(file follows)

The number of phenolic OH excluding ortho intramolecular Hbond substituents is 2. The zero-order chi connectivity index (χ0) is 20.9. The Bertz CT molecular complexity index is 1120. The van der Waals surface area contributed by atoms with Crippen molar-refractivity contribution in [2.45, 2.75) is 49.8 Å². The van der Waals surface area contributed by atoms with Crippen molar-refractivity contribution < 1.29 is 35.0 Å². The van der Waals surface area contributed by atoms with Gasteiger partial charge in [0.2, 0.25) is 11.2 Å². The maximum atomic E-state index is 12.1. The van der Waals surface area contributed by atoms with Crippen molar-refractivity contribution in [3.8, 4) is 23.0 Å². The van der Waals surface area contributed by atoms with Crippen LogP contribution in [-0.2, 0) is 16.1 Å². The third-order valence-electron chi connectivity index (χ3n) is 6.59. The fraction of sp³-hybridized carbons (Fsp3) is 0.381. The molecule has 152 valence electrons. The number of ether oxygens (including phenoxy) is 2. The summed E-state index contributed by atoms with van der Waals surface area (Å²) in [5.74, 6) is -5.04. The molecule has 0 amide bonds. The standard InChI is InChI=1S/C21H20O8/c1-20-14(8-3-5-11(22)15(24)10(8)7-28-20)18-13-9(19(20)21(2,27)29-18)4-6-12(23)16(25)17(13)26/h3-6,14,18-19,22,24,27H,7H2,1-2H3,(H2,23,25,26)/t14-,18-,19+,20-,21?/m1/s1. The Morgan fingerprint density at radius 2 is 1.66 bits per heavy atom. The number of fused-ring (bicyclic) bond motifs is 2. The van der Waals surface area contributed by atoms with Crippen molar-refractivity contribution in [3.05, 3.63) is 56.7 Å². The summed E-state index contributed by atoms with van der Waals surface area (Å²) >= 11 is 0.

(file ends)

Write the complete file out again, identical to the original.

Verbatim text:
The number of phenolic OH excluding ortho intramolecular Hbond substituents is 2. The zero-order chi connectivity index (χ0) is 20.9. The Bertz CT molecular complexity index is 1120. The van der Waals surface area contributed by atoms with Crippen molar-refractivity contribution in [2.45, 2.75) is 49.8 Å². The van der Waals surface area contributed by atoms with Crippen molar-refractivity contribution < 1.29 is 35.0 Å². The van der Waals surface area contributed by atoms with Gasteiger partial charge in [0.2, 0.25) is 11.2 Å². The maximum atomic E-state index is 12.1. The van der Waals surface area contributed by atoms with Crippen molar-refractivity contribution in [3.8, 4) is 23.0 Å². The van der Waals surface area contributed by atoms with Crippen LogP contribution in [-0.2, 0) is 16.1 Å². The third-order valence-electron chi connectivity index (χ3n) is 6.59. The fraction of sp³-hybridized carbons (Fsp3) is 0.381. The molecule has 152 valence electrons. The number of ether oxygens (including phenoxy) is 2. The summed E-state index contributed by atoms with van der Waals surface area (Å²) in [5.74, 6) is -5.04. The molecule has 0 amide bonds. The standard InChI is InChI=1S/C21H20O8/c1-20-14(8-3-5-11(22)15(24)10(8)7-28-20)18-13-9(19(20)21(2,27)29-18)4-6-12(23)16(25)17(13)26/h3-6,14,18-19,22,24,27H,7H2,1-2H3,(H2,23,25,26)/t14-,18-,19+,20-,21?/m1/s1. The Morgan fingerprint density at radius 2 is 1.66 bits per heavy atom. The number of fused-ring (bicyclic) bond motifs is 2. The van der Waals surface area contributed by atoms with Crippen molar-refractivity contribution in [3.05, 3.63) is 56.7 Å². The summed E-state index contributed by atoms with van der Waals surface area (Å²) >= 11 is 0.